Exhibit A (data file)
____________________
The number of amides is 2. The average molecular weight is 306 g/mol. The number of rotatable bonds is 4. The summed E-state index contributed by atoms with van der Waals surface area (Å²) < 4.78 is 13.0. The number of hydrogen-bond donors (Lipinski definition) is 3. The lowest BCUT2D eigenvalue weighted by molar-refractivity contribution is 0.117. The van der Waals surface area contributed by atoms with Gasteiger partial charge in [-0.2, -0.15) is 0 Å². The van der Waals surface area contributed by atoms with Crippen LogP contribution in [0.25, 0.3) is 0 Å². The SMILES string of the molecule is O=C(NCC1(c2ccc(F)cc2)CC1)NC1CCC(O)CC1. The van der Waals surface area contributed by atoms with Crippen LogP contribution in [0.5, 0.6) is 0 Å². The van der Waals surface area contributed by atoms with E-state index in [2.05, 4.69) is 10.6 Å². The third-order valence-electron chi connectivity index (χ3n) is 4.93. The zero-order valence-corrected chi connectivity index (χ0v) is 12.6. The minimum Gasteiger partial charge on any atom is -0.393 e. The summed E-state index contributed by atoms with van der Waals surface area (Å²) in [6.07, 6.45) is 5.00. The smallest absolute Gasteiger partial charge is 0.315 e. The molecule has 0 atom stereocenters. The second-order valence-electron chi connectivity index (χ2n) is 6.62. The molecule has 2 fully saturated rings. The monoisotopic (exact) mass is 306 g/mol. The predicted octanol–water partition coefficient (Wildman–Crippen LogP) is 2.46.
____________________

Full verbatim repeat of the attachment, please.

The number of amides is 2. The average molecular weight is 306 g/mol. The number of rotatable bonds is 4. The summed E-state index contributed by atoms with van der Waals surface area (Å²) < 4.78 is 13.0. The number of hydrogen-bond donors (Lipinski definition) is 3. The lowest BCUT2D eigenvalue weighted by molar-refractivity contribution is 0.117. The van der Waals surface area contributed by atoms with Gasteiger partial charge in [-0.2, -0.15) is 0 Å². The van der Waals surface area contributed by atoms with Crippen LogP contribution in [0.25, 0.3) is 0 Å². The SMILES string of the molecule is O=C(NCC1(c2ccc(F)cc2)CC1)NC1CCC(O)CC1. The van der Waals surface area contributed by atoms with Crippen LogP contribution in [0.5, 0.6) is 0 Å². The van der Waals surface area contributed by atoms with E-state index in [2.05, 4.69) is 10.6 Å². The third-order valence-electron chi connectivity index (χ3n) is 4.93. The zero-order valence-corrected chi connectivity index (χ0v) is 12.6. The minimum Gasteiger partial charge on any atom is -0.393 e. The summed E-state index contributed by atoms with van der Waals surface area (Å²) in [6.07, 6.45) is 5.00. The smallest absolute Gasteiger partial charge is 0.315 e. The molecule has 0 atom stereocenters. The second-order valence-electron chi connectivity index (χ2n) is 6.62. The molecule has 2 fully saturated rings. The monoisotopic (exact) mass is 306 g/mol. The predicted octanol–water partition coefficient (Wildman–Crippen LogP) is 2.46.